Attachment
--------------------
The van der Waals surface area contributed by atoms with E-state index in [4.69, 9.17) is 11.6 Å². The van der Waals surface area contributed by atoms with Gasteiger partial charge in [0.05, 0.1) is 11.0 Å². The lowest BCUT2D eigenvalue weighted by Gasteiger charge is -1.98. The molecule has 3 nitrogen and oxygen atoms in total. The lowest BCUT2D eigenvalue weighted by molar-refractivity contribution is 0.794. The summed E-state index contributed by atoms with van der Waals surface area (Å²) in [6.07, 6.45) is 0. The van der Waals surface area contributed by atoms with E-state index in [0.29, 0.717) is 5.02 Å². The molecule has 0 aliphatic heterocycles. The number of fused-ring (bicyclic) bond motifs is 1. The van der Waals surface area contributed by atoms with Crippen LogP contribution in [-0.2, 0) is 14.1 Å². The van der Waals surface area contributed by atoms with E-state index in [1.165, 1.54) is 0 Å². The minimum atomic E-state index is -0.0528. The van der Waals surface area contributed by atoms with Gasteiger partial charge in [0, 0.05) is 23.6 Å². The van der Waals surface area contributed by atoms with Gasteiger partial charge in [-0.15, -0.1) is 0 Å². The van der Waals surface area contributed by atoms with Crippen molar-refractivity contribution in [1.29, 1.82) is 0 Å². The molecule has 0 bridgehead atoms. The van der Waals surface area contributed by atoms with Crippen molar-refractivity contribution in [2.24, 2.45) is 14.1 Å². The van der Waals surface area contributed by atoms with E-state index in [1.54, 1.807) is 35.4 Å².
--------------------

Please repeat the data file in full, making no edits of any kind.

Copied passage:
The van der Waals surface area contributed by atoms with E-state index in [4.69, 9.17) is 11.6 Å². The van der Waals surface area contributed by atoms with Gasteiger partial charge in [0.05, 0.1) is 11.0 Å². The lowest BCUT2D eigenvalue weighted by Gasteiger charge is -1.98. The molecule has 3 nitrogen and oxygen atoms in total. The lowest BCUT2D eigenvalue weighted by molar-refractivity contribution is 0.794. The summed E-state index contributed by atoms with van der Waals surface area (Å²) in [6.07, 6.45) is 0. The van der Waals surface area contributed by atoms with E-state index in [0.29, 0.717) is 5.02 Å². The molecule has 0 aliphatic heterocycles. The number of fused-ring (bicyclic) bond motifs is 1. The van der Waals surface area contributed by atoms with Crippen LogP contribution in [-0.2, 0) is 14.1 Å². The van der Waals surface area contributed by atoms with E-state index in [1.165, 1.54) is 0 Å². The minimum atomic E-state index is -0.0528. The van der Waals surface area contributed by atoms with Gasteiger partial charge in [0, 0.05) is 23.6 Å². The van der Waals surface area contributed by atoms with Gasteiger partial charge in [-0.15, -0.1) is 0 Å². The van der Waals surface area contributed by atoms with Crippen molar-refractivity contribution in [1.29, 1.82) is 0 Å². The molecule has 0 bridgehead atoms. The van der Waals surface area contributed by atoms with Crippen molar-refractivity contribution in [2.24, 2.45) is 14.1 Å². The van der Waals surface area contributed by atoms with E-state index in [1.54, 1.807) is 35.4 Å².